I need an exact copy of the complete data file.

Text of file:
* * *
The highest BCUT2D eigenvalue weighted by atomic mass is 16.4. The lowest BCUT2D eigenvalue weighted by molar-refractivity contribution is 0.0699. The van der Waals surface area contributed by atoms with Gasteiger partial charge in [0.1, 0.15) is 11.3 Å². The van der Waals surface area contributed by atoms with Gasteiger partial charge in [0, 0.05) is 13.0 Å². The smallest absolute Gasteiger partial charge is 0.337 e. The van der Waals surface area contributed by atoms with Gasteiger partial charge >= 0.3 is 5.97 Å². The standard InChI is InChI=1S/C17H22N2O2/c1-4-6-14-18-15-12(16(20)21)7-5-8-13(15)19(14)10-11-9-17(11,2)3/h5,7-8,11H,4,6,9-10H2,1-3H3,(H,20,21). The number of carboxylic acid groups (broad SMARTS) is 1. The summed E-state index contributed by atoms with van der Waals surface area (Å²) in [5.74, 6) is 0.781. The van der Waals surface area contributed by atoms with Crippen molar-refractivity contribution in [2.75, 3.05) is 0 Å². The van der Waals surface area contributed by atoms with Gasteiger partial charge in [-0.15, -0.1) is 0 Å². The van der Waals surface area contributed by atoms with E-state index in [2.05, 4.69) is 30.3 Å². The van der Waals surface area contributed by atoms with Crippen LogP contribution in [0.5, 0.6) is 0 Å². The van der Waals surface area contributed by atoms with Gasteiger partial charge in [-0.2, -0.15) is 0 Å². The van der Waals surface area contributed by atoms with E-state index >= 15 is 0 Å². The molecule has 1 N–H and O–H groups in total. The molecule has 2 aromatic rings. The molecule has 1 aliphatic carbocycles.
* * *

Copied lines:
The highest BCUT2D eigenvalue weighted by atomic mass is 16.4. The lowest BCUT2D eigenvalue weighted by molar-refractivity contribution is 0.0699. The van der Waals surface area contributed by atoms with Gasteiger partial charge in [0.1, 0.15) is 11.3 Å². The van der Waals surface area contributed by atoms with Gasteiger partial charge in [0, 0.05) is 13.0 Å². The smallest absolute Gasteiger partial charge is 0.337 e. The van der Waals surface area contributed by atoms with Gasteiger partial charge >= 0.3 is 5.97 Å². The standard InChI is InChI=1S/C17H22N2O2/c1-4-6-14-18-15-12(16(20)21)7-5-8-13(15)19(14)10-11-9-17(11,2)3/h5,7-8,11H,4,6,9-10H2,1-3H3,(H,20,21). The number of carboxylic acid groups (broad SMARTS) is 1. The summed E-state index contributed by atoms with van der Waals surface area (Å²) in [5.74, 6) is 0.781. The van der Waals surface area contributed by atoms with Crippen molar-refractivity contribution in [2.75, 3.05) is 0 Å². The van der Waals surface area contributed by atoms with Gasteiger partial charge in [-0.15, -0.1) is 0 Å². The van der Waals surface area contributed by atoms with E-state index in [2.05, 4.69) is 30.3 Å². The van der Waals surface area contributed by atoms with Crippen LogP contribution in [0.5, 0.6) is 0 Å². The van der Waals surface area contributed by atoms with Gasteiger partial charge in [-0.2, -0.15) is 0 Å². The van der Waals surface area contributed by atoms with E-state index >= 15 is 0 Å². The molecule has 1 N–H and O–H groups in total. The molecule has 2 aromatic rings. The molecule has 1 aliphatic carbocycles.